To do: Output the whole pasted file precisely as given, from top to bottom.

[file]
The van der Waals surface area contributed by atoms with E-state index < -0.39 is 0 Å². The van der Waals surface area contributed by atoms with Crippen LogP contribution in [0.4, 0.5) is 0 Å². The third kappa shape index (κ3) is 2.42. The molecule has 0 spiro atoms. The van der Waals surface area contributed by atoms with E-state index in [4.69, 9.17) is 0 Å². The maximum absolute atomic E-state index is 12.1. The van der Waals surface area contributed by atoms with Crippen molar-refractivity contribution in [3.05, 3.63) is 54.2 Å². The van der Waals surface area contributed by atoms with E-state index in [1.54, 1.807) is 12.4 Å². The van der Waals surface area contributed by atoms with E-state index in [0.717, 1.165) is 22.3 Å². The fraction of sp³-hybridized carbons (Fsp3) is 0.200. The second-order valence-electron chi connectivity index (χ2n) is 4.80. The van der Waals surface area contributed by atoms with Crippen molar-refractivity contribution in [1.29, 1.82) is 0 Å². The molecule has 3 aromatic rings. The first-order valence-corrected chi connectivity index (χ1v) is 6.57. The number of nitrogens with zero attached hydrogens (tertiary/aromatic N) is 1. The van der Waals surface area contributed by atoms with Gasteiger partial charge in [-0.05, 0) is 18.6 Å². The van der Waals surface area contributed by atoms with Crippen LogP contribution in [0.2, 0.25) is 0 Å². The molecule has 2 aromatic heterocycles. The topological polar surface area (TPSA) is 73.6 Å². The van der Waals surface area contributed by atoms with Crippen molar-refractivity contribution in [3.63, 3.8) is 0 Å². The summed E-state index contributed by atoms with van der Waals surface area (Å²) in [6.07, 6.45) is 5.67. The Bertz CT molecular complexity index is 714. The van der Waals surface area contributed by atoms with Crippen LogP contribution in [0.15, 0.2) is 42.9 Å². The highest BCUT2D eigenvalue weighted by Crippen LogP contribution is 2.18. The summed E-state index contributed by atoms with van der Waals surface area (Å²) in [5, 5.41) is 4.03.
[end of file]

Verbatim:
The van der Waals surface area contributed by atoms with E-state index < -0.39 is 0 Å². The van der Waals surface area contributed by atoms with Crippen LogP contribution in [0.4, 0.5) is 0 Å². The third kappa shape index (κ3) is 2.42. The molecule has 0 spiro atoms. The van der Waals surface area contributed by atoms with E-state index in [4.69, 9.17) is 0 Å². The maximum absolute atomic E-state index is 12.1. The van der Waals surface area contributed by atoms with Crippen molar-refractivity contribution in [3.05, 3.63) is 54.2 Å². The van der Waals surface area contributed by atoms with E-state index in [1.54, 1.807) is 12.4 Å². The van der Waals surface area contributed by atoms with E-state index in [0.717, 1.165) is 22.3 Å². The fraction of sp³-hybridized carbons (Fsp3) is 0.200. The second-order valence-electron chi connectivity index (χ2n) is 4.80. The van der Waals surface area contributed by atoms with Crippen molar-refractivity contribution in [1.29, 1.82) is 0 Å². The molecule has 3 aromatic rings. The first-order valence-corrected chi connectivity index (χ1v) is 6.57. The number of nitrogens with zero attached hydrogens (tertiary/aromatic N) is 1. The van der Waals surface area contributed by atoms with Gasteiger partial charge in [-0.05, 0) is 18.6 Å². The van der Waals surface area contributed by atoms with Crippen LogP contribution in [0.2, 0.25) is 0 Å². The molecule has 2 aromatic heterocycles. The topological polar surface area (TPSA) is 73.6 Å². The van der Waals surface area contributed by atoms with Crippen molar-refractivity contribution in [3.63, 3.8) is 0 Å². The summed E-state index contributed by atoms with van der Waals surface area (Å²) in [6.07, 6.45) is 5.67. The Bertz CT molecular complexity index is 714. The van der Waals surface area contributed by atoms with Crippen LogP contribution in [0.15, 0.2) is 42.9 Å². The highest BCUT2D eigenvalue weighted by Crippen LogP contribution is 2.18. The summed E-state index contributed by atoms with van der Waals surface area (Å²) in [5, 5.41) is 4.03.